Teri Shepherd’s work in financial services is rooted in her affinity for the challenges small business owners face. Her father worked as a farmer and her husband’s family owns a small business themselves. Working with Carson Group as the firm’s chief operations officer (and, since July, co-president) is a way to help those small businesses, both the advisory firms themselves and the clients they counsel.
It’s a sizable challenge: The firm currently has more than $10 billion in managed assets, serves more than 27,000 families and has 108 partner offices. “They have to wear a lot of hats,” she said. “I want to help.”
Shepherd has worked at Carson Group since 2012 and was drawn to working there due to a coaching program that’s aided more than 5,000 advisors to date. Now, Shepherd says they’ve made gains in enabling advisors to plug directly into Carson’s system and infrastructure.
Shepherd lauded Carson’s focus on technology solutions, lamenting the preponderance of “static systems” at registered investment advisory firms that created hurdles for advisors when conversing with clients. Carson’s systems help advisors deliver an annual review, performance and financial plan to clients in one package.
“With static systems, it can be difficult for advisors to pull together a comprehensive presentation to the client, and that’s what our game plan really is,” she said. “It helps us explain who we are and why we’re different. We are the team, and we help support them.”
In July, Carson Group announced that Shepherd would be named co-president of the firm, alongside Executive Vice President Aaron Schaben, with Shepherd focusing on institutional and retail-focused departments, “including operations, compliance, transformations, technology, communications and stakeholder development.” Shepherd praised her new co-president, saying that while their titles have changed, much of their dual roles will likely remain similar.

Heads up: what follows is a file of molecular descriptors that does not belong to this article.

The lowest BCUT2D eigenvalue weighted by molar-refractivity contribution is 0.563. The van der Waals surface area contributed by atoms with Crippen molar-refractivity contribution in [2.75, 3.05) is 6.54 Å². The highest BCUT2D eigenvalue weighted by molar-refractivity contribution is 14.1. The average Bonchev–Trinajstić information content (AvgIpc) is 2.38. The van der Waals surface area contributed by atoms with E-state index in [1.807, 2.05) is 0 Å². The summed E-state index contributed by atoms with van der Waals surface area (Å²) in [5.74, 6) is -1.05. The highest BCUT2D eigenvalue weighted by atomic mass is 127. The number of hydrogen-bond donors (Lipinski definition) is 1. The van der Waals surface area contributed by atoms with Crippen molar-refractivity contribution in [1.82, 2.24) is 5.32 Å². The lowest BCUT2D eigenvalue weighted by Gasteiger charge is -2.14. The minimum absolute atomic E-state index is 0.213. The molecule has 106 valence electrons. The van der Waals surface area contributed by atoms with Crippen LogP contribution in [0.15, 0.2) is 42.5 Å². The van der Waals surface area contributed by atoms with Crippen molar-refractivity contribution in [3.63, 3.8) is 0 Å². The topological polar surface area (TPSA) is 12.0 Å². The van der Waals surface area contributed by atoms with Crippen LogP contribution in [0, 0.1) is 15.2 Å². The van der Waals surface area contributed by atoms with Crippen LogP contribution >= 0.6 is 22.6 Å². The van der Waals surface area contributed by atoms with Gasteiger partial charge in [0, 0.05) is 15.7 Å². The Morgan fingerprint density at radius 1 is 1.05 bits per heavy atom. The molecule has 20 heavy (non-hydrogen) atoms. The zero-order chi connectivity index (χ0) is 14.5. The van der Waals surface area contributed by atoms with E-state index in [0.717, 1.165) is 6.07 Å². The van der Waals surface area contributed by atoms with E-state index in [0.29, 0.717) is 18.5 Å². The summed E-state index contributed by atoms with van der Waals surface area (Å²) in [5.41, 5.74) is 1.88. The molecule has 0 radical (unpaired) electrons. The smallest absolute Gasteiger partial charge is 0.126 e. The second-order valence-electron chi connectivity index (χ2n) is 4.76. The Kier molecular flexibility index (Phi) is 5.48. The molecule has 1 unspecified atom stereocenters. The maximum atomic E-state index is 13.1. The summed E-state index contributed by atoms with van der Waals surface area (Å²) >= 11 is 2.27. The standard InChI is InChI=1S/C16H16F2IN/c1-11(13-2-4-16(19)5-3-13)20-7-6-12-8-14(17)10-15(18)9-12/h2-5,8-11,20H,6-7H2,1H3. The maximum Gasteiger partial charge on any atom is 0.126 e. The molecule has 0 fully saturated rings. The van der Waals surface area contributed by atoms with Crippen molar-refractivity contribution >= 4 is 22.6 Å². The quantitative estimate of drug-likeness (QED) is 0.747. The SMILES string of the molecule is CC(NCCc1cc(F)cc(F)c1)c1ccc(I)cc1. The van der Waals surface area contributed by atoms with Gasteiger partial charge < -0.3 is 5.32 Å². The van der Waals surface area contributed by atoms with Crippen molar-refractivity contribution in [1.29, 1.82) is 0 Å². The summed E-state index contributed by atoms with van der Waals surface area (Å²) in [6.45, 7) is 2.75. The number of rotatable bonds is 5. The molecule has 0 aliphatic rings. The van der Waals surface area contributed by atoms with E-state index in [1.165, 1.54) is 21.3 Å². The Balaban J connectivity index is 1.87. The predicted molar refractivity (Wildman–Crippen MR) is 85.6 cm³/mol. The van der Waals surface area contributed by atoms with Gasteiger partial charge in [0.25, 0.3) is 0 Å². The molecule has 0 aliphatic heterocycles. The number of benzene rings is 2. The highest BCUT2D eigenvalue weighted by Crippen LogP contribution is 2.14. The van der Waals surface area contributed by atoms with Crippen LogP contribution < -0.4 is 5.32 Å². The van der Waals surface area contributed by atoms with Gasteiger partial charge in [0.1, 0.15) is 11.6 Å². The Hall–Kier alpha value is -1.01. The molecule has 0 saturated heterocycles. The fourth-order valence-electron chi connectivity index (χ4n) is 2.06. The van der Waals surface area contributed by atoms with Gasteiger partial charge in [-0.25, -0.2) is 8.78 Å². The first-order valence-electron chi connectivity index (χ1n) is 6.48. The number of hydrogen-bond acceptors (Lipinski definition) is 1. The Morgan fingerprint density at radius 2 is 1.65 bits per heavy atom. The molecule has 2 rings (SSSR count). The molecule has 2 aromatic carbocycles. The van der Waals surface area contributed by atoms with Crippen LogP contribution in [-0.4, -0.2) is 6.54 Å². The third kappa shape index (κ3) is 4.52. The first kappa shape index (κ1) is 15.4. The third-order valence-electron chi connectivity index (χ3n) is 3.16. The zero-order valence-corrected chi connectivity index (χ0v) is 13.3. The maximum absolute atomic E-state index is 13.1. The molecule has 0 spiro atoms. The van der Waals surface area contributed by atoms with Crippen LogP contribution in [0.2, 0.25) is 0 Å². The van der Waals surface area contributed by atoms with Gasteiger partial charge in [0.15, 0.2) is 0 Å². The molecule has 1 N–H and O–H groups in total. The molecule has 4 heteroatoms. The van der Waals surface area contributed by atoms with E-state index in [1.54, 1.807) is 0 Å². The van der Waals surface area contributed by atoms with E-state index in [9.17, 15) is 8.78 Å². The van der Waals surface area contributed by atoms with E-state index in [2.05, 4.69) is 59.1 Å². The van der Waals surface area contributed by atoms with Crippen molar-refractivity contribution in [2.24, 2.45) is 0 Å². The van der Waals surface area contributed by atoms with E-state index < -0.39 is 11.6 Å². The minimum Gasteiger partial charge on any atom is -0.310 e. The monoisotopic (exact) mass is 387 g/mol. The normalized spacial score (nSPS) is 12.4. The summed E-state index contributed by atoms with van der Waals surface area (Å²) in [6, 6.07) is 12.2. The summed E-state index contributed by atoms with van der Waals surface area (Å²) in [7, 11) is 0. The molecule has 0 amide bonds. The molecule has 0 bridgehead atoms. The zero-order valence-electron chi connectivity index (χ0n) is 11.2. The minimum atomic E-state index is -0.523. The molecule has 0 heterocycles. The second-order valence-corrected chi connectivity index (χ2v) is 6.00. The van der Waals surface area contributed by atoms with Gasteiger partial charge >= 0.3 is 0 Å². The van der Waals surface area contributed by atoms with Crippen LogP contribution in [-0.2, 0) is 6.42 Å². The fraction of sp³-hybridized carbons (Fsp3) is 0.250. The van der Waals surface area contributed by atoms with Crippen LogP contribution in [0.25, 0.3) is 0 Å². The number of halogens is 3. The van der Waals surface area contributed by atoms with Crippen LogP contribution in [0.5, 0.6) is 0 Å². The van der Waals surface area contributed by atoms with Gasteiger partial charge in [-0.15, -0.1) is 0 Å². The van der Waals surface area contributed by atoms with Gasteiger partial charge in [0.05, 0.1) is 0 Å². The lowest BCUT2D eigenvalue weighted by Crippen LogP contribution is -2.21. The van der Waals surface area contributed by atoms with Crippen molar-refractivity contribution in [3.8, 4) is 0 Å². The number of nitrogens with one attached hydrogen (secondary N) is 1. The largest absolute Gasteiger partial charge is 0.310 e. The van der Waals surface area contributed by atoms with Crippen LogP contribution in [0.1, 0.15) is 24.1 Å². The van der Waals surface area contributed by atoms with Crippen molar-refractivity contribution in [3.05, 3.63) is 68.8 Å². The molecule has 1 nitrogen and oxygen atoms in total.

“I would say that Ron (Carson), Aaron and I always focus on strategy, especially as we’ve grown. You really have to lead differently, and it’s most important that we build strategy and understand what’s happening within the industry, leading Carson to focus on the things advisors need and want,” she said. “One of (Aaron’s) strengths is investments, and I focus on financial planning, and right now we’re redefining our client experience and delivering that through the tech stack we’ve built.”
Shepherd stressed the importance of digitizing the clients’ experience, noting that the Amazon-esque “click-thru” treatment they encounter in other contexts was not the same in the RIA space, to advisors’ detriment.
She also cited the lack of diversity in the industry and the low numbers of people entering the field as problem areas she wants to tackle. To combat this, Carson has rotating internship programs at a number of universities in Nebraska, and Shepherd said they hoped to launch one in Texas soon.
Shepherd’s promotion to co-president also raises speculation about succession planning at the firm; with co-presidents, the path to fill Ron Carson’s seat when the time comes seems cloudier. When asked, Shepherd drew the attention back to the work of maintaining an “adaptive and innovative” culture.
“As far as succession, I think we’re better together,” she said. “I know that we would be a part of that succession plan, with much the same roles and responsibilities we have today.”